This semiaquatic spider is one of eight species of fishing spiders in the Dolomedes genus found in the US and Canada. It is greenish brown with distinct white lines and spots and a body length of up to ½ inch for males and ¾ inch for females (not including legs). The common name is not derived from the white spots, rather six dark spots on the underside of the cephalothorax (on the sternum).

Fishing spiders use the water much like a web to sense insects struggling in the surface film. They will rest on something floating or sticking out of the water, but keep their front two to three pairs of legs on the surface. Ripples caused by potential prey send out vibrations and trigger their predatory response–a quick chase and pounce on the water. They can also dive into the water, either to escape predation, or to prey on submergent animals like small fish or tadpoles. Waterproof hairs on the spider’s body create a layer of air, allowing it to breathe underwater for up to 30 minutes.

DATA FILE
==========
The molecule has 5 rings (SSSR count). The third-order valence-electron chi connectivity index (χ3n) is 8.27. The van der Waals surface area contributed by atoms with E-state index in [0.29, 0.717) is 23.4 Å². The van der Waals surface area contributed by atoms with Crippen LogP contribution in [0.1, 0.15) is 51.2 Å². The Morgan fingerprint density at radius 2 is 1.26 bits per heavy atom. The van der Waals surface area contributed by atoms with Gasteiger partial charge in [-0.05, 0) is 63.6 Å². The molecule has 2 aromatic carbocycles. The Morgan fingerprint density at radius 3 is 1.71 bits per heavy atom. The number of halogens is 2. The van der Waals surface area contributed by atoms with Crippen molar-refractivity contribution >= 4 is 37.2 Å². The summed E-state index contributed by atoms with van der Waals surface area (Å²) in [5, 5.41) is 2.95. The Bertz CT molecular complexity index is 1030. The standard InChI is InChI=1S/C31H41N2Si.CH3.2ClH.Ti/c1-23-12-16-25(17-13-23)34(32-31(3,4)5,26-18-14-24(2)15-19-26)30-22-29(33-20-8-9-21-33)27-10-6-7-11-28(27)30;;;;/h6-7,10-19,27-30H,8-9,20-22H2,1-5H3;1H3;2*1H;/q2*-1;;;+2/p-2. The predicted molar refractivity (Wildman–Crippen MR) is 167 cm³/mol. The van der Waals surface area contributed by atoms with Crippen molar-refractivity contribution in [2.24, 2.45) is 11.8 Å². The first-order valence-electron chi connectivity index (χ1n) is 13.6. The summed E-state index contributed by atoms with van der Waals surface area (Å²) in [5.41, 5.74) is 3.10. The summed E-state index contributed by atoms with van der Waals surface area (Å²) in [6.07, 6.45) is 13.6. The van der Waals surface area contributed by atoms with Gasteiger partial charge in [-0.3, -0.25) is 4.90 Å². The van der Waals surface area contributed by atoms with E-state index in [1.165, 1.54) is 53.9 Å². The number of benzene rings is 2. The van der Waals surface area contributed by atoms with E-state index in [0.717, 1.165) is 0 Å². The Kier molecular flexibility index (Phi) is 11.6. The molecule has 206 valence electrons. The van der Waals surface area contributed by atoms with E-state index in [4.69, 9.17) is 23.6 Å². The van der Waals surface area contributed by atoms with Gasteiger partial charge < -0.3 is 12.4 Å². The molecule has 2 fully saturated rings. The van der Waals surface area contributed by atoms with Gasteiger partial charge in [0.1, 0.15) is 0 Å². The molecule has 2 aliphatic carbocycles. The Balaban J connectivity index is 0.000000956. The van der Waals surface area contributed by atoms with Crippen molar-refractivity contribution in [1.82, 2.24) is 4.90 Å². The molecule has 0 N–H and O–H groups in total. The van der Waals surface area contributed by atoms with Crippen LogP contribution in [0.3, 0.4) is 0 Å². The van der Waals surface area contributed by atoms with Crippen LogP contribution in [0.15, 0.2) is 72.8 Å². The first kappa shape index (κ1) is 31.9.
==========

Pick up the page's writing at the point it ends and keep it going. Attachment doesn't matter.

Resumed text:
Photo by Kristi DuBois on 3/6/2020 in Missoula.